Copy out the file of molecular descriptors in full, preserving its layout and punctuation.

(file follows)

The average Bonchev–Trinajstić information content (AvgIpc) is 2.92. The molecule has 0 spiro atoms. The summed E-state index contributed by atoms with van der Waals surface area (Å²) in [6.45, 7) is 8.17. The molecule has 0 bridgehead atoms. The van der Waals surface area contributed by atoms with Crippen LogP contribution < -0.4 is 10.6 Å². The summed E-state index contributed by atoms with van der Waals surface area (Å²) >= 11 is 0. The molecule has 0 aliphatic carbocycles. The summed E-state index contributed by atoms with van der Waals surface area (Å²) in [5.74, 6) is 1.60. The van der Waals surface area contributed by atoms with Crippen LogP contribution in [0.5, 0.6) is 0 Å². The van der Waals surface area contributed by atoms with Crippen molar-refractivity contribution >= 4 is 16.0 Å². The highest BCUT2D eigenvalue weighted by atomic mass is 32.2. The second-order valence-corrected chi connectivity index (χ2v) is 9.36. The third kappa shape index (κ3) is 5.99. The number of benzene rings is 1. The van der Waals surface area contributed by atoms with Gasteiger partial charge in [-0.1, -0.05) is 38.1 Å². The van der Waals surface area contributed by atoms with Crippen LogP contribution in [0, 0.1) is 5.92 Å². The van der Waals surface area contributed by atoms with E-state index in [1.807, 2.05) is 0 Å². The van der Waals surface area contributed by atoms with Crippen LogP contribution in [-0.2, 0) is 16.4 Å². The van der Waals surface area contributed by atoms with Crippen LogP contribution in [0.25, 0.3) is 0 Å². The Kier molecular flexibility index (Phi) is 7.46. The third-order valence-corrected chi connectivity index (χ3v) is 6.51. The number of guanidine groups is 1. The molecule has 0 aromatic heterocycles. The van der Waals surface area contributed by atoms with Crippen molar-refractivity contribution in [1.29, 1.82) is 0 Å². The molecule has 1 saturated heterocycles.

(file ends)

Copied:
The average Bonchev–Trinajstić information content (AvgIpc) is 2.92. The molecule has 0 spiro atoms. The summed E-state index contributed by atoms with van der Waals surface area (Å²) in [6.45, 7) is 8.17. The molecule has 0 bridgehead atoms. The van der Waals surface area contributed by atoms with Crippen LogP contribution < -0.4 is 10.6 Å². The summed E-state index contributed by atoms with van der Waals surface area (Å²) >= 11 is 0. The molecule has 0 aliphatic carbocycles. The summed E-state index contributed by atoms with van der Waals surface area (Å²) in [5.74, 6) is 1.60. The van der Waals surface area contributed by atoms with Crippen LogP contribution in [0.5, 0.6) is 0 Å². The van der Waals surface area contributed by atoms with Crippen molar-refractivity contribution >= 4 is 16.0 Å². The highest BCUT2D eigenvalue weighted by atomic mass is 32.2. The second-order valence-corrected chi connectivity index (χ2v) is 9.36. The third kappa shape index (κ3) is 5.99. The number of benzene rings is 1. The van der Waals surface area contributed by atoms with Gasteiger partial charge in [-0.1, -0.05) is 38.1 Å². The van der Waals surface area contributed by atoms with Crippen LogP contribution in [0, 0.1) is 5.92 Å². The van der Waals surface area contributed by atoms with E-state index in [1.807, 2.05) is 0 Å². The van der Waals surface area contributed by atoms with Crippen LogP contribution in [-0.2, 0) is 16.4 Å². The van der Waals surface area contributed by atoms with Crippen LogP contribution in [0.25, 0.3) is 0 Å². The Kier molecular flexibility index (Phi) is 7.46. The third-order valence-corrected chi connectivity index (χ3v) is 6.51. The number of guanidine groups is 1. The molecule has 0 aromatic heterocycles. The van der Waals surface area contributed by atoms with Crippen molar-refractivity contribution in [1.29, 1.82) is 0 Å². The molecule has 1 saturated heterocycles.